A scratch from a rose thorn while gardening. It’s an easy injury to pick up even if you’re being careful. It’s annoying but no more than that. If that scratch were to be in your mouth, that would be unusual, unfortunate and maybe a little embarrassing.
But what if it gets infected? That’s inconvenient – you’ll have to go to your GP, who can prescribe an antibiotic that will soon clear things up. It’s hardly life threatening.
Today, with a range of antibiotics available, we take for granted our ability to cure infections. Yet, it’s only 75 years since a team of Oxford University researchers proved that penicillin could fight infections in people.
In December 1940, the story goes that Albert Alexander managed to scratch his mouth while pruning roses. The scratch became infected and in 1941 he was in Oxford’s Radcliffe Infirmary with abscesses around his face.
In fact, there is no evidence for the rose thorn story. Instead, there is evidence that Albert, a police officer in Berkshire, had been sent to Southampton under wartime mutual aid arrangements between police forces. While there, he was injured when a bomb struck a police station.
However the injury was caused, what is undisputed is that he was admitted to the Radcliffe Infirmary with a painful and incurable infection. However, he was about to make a major contribution to the development of drugs that have saved millions of people.
From mould to medication
Two years previously, as Europe descended into war, a team in Oxford led by Dunn School head Howard Florey had begun work on penicillin. Since 1928, Alexander Fleming, who had discovered penicillin’s antibiotic effects, had tried to interest scientists in researching how to purify, and thus derive products from, the mould.
Florey and Ernst Chain turned to penicillin as part of a comprehensive programme of research on antibacterial substances, began work on penicillin at Oxford. Chain soon extracted material that had antibacterial activity from penicillin cultures. Tests on mice showed that this antibacterial substance was not toxic.
Norman Heatley, whose plan to work in Denmark had been stymied by the outbreak of war, was brought into the team. He first devised the cylinder-plate diffusion technique that provided a reliable and sensitive assay for penicillin and that was later adopted as the standard assay for antibiotic activity. He then suggested a procedure for purifying penicillin extracting from organic solvents, in which penicillin was soluble, a stable salt that was soluble in water.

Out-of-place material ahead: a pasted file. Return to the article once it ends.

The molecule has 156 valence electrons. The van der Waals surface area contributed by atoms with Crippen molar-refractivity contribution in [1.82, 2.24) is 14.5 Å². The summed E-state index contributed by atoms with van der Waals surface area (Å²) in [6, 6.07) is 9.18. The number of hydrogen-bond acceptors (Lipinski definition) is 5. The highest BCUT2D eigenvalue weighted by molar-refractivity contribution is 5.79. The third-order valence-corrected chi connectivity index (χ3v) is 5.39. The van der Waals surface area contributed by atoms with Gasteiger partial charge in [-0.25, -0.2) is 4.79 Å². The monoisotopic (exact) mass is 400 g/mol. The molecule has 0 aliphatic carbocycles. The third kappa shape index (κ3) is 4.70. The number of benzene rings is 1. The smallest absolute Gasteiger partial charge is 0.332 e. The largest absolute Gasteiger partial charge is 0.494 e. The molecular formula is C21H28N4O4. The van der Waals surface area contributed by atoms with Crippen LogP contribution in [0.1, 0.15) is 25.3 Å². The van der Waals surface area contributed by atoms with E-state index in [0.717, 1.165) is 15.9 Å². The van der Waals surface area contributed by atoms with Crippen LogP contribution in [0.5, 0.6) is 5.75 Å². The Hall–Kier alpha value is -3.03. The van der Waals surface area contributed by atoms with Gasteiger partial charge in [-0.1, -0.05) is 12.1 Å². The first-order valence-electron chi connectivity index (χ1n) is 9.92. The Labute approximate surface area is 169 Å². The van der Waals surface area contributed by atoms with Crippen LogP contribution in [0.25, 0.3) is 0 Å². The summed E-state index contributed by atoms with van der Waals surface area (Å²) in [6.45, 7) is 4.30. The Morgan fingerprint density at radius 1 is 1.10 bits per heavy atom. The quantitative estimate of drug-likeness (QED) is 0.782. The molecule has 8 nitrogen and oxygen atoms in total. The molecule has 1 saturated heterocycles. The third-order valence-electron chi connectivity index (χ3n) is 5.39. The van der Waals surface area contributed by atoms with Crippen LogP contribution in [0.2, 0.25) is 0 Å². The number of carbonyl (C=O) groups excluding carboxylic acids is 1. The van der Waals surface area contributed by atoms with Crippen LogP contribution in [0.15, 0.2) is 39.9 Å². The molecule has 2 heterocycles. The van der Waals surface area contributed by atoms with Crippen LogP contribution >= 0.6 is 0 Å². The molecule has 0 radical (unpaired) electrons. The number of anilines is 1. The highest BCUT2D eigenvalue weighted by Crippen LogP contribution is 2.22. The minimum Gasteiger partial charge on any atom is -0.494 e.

In the face of wartime shortages, the team turned their lab into a penicillin factory, first using bedpans and then specially-made pottery vessels designed by Heatley. Further experiments on animals confirmed penicillin’s potential.
Penicillin into people
After many months of preparative work, the team accumulated enough stable penicillin to permit trials on people with normally fatal bacterial infections. On 12 February 1941, their first patient was Albert Alexander. He received an intravenous infusion of 200 units of penicillin.
The results were initially excellent. Within 24 hours, Albert Alexander's temperature had dropped and the infection had begun to heal. But then the penicillin ran short. The team extracted penicillin from their patient’s urine to reuse it but after five days there was no more. Sadly, Albert Alexander relapsed and died on 15 March.
Penicillin into production
Further trials were more successful, but the key issue was generating a large enough quantity of penicillin. Florey and Heatley travelled to America, where they persuaded both US government and industry to industrialise penicillin production. The target was to have penicillin available in sufficient quantities for the medical support to the planned invasion of Europe. By D-Day (6 June 1944), the allied armies were well stocked with penicillin to treat war wounds. On 15 March 1945, Penicillin could be made available over the counter in US pharmacies, although it would not be available to British civilians – as a prescription drug – until 1 June 1946, the year after Florey and Chain received a Nobel prize for their work.
Today, we live in an antibiotic era, able to deal with minor infections long before they become serious, never mind fatal. Oxford University researchers continue to develop our understanding of disease and its treatments, looking for new cures, improving established ones. Local people continue to volunteer for trials. Over the years, we have worked to beat many diseases; over the coming years, we plan to beat many more.